A male NHS midwife caught with hundreds of child sex abuse images walked free from court yesterday.
Scott Butler, 39, was found to have more than 400 indecent images of children as young as four on his devices, as well as extreme pornography depicting rape, strangulation and sex with animals.
Police dramatically swooped on Butler’s workplace, St George’s Hospital in Tooting, south London, to arrest him on December 3 last year.
Scott Butler, 39, (seen outside court yesterday) was found to have more than 400 indecent images of children as young as four on his devices
The judge who yesterday sentenced him to 12 months in prison suspended for 18 months at Inner London Crown Court said a reference letter written by his partner had saved him from jail.
Butler had previously pleaded guilty to three counts of making indecent photographs of a child and two counts of possessing extreme pornographic images.
The experienced midwife, who studied nursing at Coventry University in 2004, was caught after police traced sick internet uploads back to his personal devices.
Upon searching his flat in Lambeth, south London, detectives found 366 indecent videos of children and 77 photos on his mobile phone, a hard drive and a Toshiba laptop.
Some of the images were Category A – the most serious possible, the court heard.
Judge Mr Recorder Michael Wood QC said it was a shame Butler would never be able to work in his role again amid a shortage of midwives.
‘This is a real tragedy for so many people,’ he said.
‘You qualified as a midwife and will never be able to work in this role again.
‘It is a shame, not just for yourself but for the community as a whole as I understand there is a desperate shortage of midwives.’
He added: ‘As you have said, you were falling down a slippery slope and things became worse and worse.
‘These images are of real and vulnerable children and females who are threatened or coerced into these acts.
‘There is a world out there in which women and girls are forced into performing extreme acts that are not only degrading but are painful and dangerous.’
A spokesman from St George’s NHS Trust said Butler was suspended immediately when the allegations came to light, and the Nursing and Midwifery Council was notified
Mr Recorder Wood said the offences crossed the custody threshold but he took into account Butler’s guilty plea, the fact that he is seeking help and the glowing reference from his partner – who he met working in the neo-natal unit.
‘This case clearly crosses the custody threshold and I would be perfectly entitled to send you to prison,’ he said.
‘You owe your partner a huge debt for that letter written on your behalf.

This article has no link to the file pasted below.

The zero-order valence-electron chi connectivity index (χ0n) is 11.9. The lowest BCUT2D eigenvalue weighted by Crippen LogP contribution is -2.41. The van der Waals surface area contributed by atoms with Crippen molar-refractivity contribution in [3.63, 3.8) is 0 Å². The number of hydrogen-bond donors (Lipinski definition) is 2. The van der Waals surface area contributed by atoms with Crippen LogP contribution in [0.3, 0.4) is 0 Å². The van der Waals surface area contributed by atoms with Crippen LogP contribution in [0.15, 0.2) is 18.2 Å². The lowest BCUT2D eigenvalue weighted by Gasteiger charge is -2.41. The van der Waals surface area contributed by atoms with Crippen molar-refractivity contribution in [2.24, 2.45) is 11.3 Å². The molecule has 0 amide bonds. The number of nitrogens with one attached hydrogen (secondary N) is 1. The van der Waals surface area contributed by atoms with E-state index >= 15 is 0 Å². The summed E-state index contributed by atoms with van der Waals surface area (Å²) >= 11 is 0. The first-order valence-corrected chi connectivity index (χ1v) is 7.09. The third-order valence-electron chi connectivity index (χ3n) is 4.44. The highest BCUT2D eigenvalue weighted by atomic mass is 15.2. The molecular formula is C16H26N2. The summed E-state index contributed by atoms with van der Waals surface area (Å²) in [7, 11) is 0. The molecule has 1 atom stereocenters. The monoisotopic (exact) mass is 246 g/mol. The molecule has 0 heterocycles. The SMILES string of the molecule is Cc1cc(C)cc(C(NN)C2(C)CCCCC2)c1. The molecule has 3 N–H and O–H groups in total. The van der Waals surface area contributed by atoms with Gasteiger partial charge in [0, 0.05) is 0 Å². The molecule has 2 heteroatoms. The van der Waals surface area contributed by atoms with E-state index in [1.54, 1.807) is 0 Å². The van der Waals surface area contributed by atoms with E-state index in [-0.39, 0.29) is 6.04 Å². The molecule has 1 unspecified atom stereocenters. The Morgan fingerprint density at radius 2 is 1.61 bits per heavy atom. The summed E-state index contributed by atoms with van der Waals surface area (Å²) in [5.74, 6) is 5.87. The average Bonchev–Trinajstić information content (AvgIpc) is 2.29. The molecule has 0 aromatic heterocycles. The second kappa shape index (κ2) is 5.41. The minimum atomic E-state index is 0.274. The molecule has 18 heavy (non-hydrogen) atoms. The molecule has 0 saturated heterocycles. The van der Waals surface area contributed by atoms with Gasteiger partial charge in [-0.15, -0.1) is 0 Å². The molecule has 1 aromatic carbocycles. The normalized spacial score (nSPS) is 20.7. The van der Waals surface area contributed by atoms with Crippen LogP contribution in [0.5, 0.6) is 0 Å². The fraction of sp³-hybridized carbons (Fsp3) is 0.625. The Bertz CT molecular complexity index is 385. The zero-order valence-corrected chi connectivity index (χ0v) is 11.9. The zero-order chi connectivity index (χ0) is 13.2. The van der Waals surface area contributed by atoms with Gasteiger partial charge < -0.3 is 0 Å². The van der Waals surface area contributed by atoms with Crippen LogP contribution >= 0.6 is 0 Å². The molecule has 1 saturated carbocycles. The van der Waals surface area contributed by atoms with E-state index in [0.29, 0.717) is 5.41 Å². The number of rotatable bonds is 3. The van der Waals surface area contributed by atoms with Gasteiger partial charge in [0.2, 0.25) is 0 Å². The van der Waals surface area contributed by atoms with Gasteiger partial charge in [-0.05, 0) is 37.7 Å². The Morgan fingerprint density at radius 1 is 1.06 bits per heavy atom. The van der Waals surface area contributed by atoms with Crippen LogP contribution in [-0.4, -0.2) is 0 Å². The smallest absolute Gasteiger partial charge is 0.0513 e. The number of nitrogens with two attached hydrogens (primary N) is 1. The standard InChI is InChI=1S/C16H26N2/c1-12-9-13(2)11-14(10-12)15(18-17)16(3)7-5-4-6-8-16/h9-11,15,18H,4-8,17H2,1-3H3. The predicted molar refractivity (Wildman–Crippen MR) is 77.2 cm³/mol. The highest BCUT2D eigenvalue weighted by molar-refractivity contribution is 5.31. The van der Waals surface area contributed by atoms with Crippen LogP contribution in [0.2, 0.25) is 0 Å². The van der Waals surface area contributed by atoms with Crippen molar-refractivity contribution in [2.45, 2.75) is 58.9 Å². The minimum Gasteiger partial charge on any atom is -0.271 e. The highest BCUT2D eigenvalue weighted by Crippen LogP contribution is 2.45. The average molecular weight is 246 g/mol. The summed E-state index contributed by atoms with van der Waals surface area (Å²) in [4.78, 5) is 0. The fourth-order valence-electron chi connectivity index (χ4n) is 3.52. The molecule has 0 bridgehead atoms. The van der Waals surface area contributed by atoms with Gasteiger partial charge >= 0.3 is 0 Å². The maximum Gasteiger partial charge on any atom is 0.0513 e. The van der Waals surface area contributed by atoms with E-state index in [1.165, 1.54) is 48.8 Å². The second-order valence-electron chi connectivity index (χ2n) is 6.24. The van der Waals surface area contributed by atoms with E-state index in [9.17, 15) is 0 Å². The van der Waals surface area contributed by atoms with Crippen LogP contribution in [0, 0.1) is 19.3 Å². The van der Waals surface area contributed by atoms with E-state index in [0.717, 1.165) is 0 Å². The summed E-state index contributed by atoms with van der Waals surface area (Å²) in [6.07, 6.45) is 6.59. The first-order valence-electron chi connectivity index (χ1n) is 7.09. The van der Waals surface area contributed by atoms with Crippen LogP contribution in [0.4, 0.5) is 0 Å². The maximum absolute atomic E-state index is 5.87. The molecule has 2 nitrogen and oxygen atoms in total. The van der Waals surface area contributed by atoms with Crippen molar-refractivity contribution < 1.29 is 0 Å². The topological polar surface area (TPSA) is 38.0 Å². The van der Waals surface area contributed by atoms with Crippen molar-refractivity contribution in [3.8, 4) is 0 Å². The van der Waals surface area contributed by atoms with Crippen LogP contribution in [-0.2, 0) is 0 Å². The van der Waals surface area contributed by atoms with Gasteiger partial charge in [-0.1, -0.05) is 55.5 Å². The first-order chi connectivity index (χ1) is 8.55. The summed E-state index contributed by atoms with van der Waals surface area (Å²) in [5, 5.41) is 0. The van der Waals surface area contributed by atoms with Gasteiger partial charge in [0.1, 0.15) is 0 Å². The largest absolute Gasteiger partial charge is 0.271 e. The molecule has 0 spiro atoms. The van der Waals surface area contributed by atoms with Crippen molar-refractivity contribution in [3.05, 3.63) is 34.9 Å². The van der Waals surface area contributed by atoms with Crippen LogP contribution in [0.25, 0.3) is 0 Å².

‘She stood by you and I would suggest you stand by her because she has made all the difference in keeping you out of prison today.’
The judge ordered that Butler’s devices containing the images be destroyed, that he cannot have any unsupervised contact with children and gave him an 18-month community order.
Senior Crown Prosecutor Kate Shilton (please keep some of this) said: ‘Butler was a registered NHS midwife who came into contact with young children every day in a London hospital. But unknown to anyone, he had a large collection of pornographic images of children as young as four years old.
‘Butler was caught out after uploading images to a social networking website, which police were able to trace back to him. He was arrested while working. The prosecution case included evidence from a forensic analysis of Butler’s devices, which showed the extent of his interest in preadolescent children.
‘Crimes against children are abhorrent and the CPS will always seek to bring to justice those who fuel the sexual exploitation of children.’
In a 2010 interview with Coventry University’s Health magazine, Butler said he had been mocked for becoming a male midwife but the positive responses outweighed the negative.
‘I love the work – caring for pregnant women is such a special relationship and you need very different skills to the ones needed for looking after a person who is ill,’ he added.
A spokesman from St George’s NHS Trust said Butler was suspended immediately when the allegations came to light, and the Nursing and Midwifery Council was notified.
Butler had worked at the hospital as a midwife and resuscitation training officer since June 2017, and all employment checks were carried out at the time, the spokesman added.
An NSPCC spokesman said: ‘Within many of the images viewed by Butler were children experiencing unimaginable distress and suffering; the effects of which can last a lifetime without the right help and support.
‘The internet is consistently being used as a gateway to offending and shows why we need stronger legislation and regulation of online sites. The NSPCC will continue to lobby the government to ensure the proposed Online Safety Bill is not only robust and effective, but has the safety of children at its heart.’
Tom Scott, Interim Director of Professional Regulation at the National Midwifery Council, said: ‘We successfully applied for an interim suspension order to be put in place during the police investigation, which means Mr Butler can’t practise. We’ll continue to take forward our own fitness to practise investigation into this deeply concerning matter.’